These prior investigations suggest that ASD individuals may have differences in brain Glx, but the results are inconsistent. Possible explanations for this mixed picture are that some of these studies investigated relatively small samples, and they examined different age groups and/or brain regions. Also, no study of adults has yet addressed whether any of these putative differences are present across the behavioural spectrum (i.e. in both the ‘core’ disorder, and those with the ‘broader phenotype’).
This is potentially of importance because while, in the past, autism was generally treated as a ‘categorical’ diagnosis, it is now understood to likely cover a spectrum of severity. For example, the biological relatives of people with ASD often show an attenuated ‘broader phenotype’ of mild social, cognitive and neurobiological abnormalities.20
This clinical (and likely aetiological) heterogeneity has led some to suggest that we refer to ‘the autisms’ rather than to ‘autism’ and search for final common pathways through which various causative agents may lead to disorder.21 However, previous [1H]MRS studies of adults with ASD have treated all participants with ASD as a single group (although one study in children did not).22 Thus, it is unclear whether putative abnormalities in Glx are present across the spectrum, that is, whether they are a potential common pathway, and/or relate to particular core symptoms.
Hence, in this study, we used [1H]MRS to investigate differences in brain glutamate and other metabolites in adults with ASD. We compared controls with ASD people diagnosed with the narrow ‘core’ disorder, who scored above cutoff on research diagnostic criteria, and those with a broader phenotype, who only met some of the criteria.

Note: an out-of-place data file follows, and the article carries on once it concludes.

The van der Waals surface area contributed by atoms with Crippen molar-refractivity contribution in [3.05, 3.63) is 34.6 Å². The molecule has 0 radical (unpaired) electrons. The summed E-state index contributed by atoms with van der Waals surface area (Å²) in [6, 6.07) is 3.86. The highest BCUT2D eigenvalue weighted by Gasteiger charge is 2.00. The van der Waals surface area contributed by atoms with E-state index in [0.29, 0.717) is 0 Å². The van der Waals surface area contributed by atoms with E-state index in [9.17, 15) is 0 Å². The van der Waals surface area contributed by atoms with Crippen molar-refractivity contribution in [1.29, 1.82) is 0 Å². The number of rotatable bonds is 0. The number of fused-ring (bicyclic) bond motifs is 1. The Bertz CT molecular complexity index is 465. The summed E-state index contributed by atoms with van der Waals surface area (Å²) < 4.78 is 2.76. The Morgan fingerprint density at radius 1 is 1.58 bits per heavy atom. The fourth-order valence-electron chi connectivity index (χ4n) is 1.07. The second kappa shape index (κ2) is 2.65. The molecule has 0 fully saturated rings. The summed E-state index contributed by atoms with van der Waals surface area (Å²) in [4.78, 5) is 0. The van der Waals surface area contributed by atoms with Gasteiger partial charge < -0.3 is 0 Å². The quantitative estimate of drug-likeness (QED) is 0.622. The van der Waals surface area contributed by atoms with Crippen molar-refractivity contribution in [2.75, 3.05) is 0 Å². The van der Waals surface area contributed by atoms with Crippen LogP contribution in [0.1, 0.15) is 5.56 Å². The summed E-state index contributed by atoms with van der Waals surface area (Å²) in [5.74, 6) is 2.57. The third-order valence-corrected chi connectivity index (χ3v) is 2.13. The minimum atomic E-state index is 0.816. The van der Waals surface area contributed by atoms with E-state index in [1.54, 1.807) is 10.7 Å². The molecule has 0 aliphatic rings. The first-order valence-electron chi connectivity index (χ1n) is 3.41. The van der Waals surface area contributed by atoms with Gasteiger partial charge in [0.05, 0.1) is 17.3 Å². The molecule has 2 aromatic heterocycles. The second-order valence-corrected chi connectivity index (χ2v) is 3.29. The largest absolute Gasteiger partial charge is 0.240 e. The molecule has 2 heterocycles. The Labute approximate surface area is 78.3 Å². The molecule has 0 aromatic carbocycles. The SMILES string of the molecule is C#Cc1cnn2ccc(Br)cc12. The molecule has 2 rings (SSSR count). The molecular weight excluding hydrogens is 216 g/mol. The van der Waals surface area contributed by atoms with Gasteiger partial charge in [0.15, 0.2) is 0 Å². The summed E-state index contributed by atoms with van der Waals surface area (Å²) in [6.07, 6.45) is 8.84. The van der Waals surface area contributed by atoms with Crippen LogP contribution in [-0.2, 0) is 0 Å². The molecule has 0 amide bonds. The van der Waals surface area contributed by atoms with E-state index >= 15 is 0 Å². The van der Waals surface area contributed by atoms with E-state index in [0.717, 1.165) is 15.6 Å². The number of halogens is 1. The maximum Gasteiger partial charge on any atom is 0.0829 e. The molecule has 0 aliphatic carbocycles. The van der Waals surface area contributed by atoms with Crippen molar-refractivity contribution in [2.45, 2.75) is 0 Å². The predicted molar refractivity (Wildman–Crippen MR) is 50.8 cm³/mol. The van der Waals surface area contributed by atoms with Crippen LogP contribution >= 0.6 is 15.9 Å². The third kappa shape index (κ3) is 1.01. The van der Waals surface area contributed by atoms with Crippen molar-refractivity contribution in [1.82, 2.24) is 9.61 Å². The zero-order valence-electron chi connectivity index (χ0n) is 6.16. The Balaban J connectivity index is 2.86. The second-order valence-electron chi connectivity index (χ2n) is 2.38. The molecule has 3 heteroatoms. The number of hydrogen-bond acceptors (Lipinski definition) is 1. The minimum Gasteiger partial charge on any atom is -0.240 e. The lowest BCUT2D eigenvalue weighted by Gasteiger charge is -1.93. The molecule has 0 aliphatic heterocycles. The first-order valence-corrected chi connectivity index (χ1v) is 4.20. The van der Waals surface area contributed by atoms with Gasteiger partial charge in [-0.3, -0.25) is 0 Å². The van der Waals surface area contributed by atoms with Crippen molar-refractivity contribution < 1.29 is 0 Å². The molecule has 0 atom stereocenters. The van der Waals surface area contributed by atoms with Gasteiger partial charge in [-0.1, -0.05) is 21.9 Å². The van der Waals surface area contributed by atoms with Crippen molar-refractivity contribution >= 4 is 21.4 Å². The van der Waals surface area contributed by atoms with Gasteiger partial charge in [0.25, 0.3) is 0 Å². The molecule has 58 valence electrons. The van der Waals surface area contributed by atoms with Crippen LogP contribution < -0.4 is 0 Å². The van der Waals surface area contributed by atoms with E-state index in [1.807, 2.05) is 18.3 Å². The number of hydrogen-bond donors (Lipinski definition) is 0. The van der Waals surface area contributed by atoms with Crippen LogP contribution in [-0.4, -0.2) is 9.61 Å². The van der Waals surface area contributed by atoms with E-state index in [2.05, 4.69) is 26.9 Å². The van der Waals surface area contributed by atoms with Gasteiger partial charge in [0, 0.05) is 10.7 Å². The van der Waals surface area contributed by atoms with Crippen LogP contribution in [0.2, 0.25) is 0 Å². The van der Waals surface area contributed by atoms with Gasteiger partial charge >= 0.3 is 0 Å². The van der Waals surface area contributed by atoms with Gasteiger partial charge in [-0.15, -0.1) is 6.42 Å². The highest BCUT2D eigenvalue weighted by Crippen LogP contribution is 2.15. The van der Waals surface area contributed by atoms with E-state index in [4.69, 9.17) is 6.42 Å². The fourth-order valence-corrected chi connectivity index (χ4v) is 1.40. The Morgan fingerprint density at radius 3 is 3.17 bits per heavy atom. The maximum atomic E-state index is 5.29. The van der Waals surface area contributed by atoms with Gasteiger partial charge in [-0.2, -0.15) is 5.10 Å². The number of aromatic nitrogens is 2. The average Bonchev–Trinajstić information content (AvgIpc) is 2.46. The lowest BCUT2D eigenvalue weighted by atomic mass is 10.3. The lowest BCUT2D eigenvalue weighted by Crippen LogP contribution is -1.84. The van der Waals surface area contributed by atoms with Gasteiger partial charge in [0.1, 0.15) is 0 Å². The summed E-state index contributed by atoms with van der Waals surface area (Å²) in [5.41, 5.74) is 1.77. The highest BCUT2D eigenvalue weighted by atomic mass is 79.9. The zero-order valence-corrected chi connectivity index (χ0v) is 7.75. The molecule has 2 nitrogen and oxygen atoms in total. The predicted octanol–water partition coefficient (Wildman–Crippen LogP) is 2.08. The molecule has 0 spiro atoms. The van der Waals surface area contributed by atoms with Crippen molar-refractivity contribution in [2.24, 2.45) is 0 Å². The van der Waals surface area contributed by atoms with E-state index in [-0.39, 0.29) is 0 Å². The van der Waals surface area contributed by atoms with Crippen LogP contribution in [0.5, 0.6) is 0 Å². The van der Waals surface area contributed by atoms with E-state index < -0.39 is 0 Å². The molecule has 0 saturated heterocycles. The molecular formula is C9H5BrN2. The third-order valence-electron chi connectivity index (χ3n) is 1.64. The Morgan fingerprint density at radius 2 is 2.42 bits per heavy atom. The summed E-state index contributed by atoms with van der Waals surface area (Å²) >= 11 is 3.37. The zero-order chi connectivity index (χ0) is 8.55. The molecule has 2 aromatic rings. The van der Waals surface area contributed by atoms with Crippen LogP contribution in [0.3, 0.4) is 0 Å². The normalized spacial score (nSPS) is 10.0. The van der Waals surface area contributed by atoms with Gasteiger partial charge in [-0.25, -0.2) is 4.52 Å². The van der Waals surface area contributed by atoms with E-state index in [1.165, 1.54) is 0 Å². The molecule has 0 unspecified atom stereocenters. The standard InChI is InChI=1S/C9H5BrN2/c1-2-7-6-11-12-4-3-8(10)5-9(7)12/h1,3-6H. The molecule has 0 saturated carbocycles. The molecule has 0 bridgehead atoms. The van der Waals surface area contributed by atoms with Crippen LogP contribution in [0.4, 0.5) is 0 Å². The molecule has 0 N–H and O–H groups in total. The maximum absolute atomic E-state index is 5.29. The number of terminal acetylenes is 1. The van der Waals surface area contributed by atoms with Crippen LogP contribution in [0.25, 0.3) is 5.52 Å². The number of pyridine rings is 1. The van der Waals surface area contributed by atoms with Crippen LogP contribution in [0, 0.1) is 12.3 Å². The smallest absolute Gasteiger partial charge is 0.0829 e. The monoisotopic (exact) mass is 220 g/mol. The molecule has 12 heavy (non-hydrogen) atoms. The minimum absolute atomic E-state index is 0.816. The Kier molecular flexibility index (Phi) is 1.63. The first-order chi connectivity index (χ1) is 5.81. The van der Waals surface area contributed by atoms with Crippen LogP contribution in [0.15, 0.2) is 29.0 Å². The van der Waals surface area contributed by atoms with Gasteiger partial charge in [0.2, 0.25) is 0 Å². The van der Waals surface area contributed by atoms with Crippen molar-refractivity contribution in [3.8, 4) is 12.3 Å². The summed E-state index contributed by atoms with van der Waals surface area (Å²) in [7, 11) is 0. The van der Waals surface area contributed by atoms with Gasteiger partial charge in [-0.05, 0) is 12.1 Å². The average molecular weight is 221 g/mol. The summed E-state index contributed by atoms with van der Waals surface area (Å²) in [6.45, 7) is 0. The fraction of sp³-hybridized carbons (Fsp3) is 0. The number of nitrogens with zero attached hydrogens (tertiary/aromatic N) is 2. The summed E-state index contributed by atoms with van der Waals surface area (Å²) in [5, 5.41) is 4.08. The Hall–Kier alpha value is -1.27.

We focused on regions previously implicated in ASD pathology and symptomatology: the basal ganglia and the dorsolateral prefrontal cortex (DLPFC). For example, (1) anatomical and metabolic abnormalities have been reported in both of these interconnected areas in ASD;23, 24 (2) the basal ganglia have been linked with social and emotional differences25 and compulsive and repetitive behaviours26 and (3) the DLPFC has been linked to deficits in executive function27 and theory of mind.28 Hence, we also correlated [1H]MRS measures that differed significantly between groups with scores on the Autism Diagnostic Interview—Revised (ADI-R) interview.
We also included a ‘control’ region, in the medial parietal lobe, which has not been linked to ASD and where no differences were seen in a previous [1H]MRS study.18
Materials and methods
We recruited 42 adult participants: 28 individuals with ASD and 14 healthy controls matched for age, gender and IQ (see Table 1). All participants had an IQ above 65. We recruited only participants who reported being right-handed, to avoid possible lateralization effects given our use of unilateral [1H]MRS voxels.
The 28 participants in the ASD group were further divided into two subtypes on the basis of their symptom profile. Fifteen were diagnosed with the ‘narrowly defined phenotype’ of autism based on the fact that they met the ADI-R cutoff criteria in all three symptom domains and fulfilled the diagnostic criteria for childhood autism or Asperger’s syndrome according to the ICD-10 Research Classification of Mental and Behavioural Disorders1 (criteria F84.0 and F84.5, respectively). The other 13 individuals were classified as having the ‘broader phenotype’, that is, they did not meet the ADI-R cutoff in one domain (see Table 1), but fulfilled the ICD-10 diagnostic criteria for atypical autism (F84.1).
All individuals with ASD were recruited through London’s Maudsley Hospital Behavioural Genetics Clinic, a specialist diagnostic service.
Potential participants were excluded if they had a comorbid psychiatric or medical disorder affecting brain development (e.g. epilepsy or psychosis), a history of head injury, a genetic disorder associated with ASD, for example, tuberous sclerosis or fragile X syndrome, or an IQ below 65. Participants with ASD suffering from anxiety or depressive disorders were not excluded, given the high frequency of these comorbidities in ASD. According to participant self-report, all participants were medication naive at the time of scanning.
All participants provided written informed consent. Ethical approval for this study was provided by South London and Maudsley/Institute of Psychiatry NHS Research Ethics Committee, study reference 1997/087.
[1H]MRS data acquisition
[1H]MRS data were acquired on a 1.5 T GE HDx magnetic resonance imaging (MRI) scanner (GE Medical Systems, Milwaukee, WI, USA) equipped with TwinSpeed gradients.